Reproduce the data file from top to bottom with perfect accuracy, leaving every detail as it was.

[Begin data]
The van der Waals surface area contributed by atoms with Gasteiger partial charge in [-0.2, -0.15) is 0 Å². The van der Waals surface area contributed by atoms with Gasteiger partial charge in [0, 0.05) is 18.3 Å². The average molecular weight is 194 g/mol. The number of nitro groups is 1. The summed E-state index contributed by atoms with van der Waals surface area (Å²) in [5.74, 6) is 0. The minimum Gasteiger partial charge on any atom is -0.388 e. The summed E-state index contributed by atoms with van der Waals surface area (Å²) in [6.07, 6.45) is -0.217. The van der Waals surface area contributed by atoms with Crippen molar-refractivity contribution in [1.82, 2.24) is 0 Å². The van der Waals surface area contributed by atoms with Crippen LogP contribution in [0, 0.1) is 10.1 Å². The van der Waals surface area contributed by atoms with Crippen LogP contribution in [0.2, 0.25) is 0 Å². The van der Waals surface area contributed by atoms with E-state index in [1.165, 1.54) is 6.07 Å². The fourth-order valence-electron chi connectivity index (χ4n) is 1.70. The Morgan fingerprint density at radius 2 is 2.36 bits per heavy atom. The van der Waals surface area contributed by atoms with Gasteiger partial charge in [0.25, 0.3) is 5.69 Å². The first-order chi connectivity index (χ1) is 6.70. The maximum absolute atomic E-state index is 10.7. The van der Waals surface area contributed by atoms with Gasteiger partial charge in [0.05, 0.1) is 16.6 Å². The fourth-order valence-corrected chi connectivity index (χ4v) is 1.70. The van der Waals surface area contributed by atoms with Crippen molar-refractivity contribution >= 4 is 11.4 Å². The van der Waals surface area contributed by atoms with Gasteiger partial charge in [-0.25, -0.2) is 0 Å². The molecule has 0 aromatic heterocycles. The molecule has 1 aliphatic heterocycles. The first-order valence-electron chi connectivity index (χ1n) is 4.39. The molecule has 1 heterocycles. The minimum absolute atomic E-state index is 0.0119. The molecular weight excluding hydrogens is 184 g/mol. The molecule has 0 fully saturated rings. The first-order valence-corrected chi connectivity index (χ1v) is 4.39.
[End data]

The van der Waals surface area contributed by atoms with Gasteiger partial charge in [-0.2, -0.15) is 0 Å². The van der Waals surface area contributed by atoms with Gasteiger partial charge in [0, 0.05) is 18.3 Å². The average molecular weight is 194 g/mol. The number of nitro groups is 1. The summed E-state index contributed by atoms with van der Waals surface area (Å²) in [5.74, 6) is 0. The minimum Gasteiger partial charge on any atom is -0.388 e. The summed E-state index contributed by atoms with van der Waals surface area (Å²) in [6.07, 6.45) is -0.217. The van der Waals surface area contributed by atoms with Crippen molar-refractivity contribution in [1.82, 2.24) is 0 Å². The van der Waals surface area contributed by atoms with Crippen LogP contribution in [0, 0.1) is 10.1 Å². The van der Waals surface area contributed by atoms with Crippen LogP contribution in [0.2, 0.25) is 0 Å². The van der Waals surface area contributed by atoms with E-state index in [1.165, 1.54) is 6.07 Å². The fourth-order valence-electron chi connectivity index (χ4n) is 1.70. The Morgan fingerprint density at radius 2 is 2.36 bits per heavy atom. The van der Waals surface area contributed by atoms with Gasteiger partial charge in [0.25, 0.3) is 5.69 Å². The first-order chi connectivity index (χ1) is 6.70. The maximum absolute atomic E-state index is 10.7. The van der Waals surface area contributed by atoms with Gasteiger partial charge in [0.05, 0.1) is 16.6 Å². The fourth-order valence-corrected chi connectivity index (χ4v) is 1.70. The van der Waals surface area contributed by atoms with Crippen molar-refractivity contribution >= 4 is 11.4 Å². The van der Waals surface area contributed by atoms with Gasteiger partial charge in [-0.25, -0.2) is 0 Å². The molecule has 0 aromatic heterocycles. The molecule has 1 aliphatic heterocycles. The first-order valence-electron chi connectivity index (χ1n) is 4.39. The molecule has 1 heterocycles. The minimum absolute atomic E-state index is 0.0119. The molecular weight excluding hydrogens is 184 g/mol. The molecule has 0 fully saturated rings. The first-order valence-corrected chi connectivity index (χ1v) is 4.39.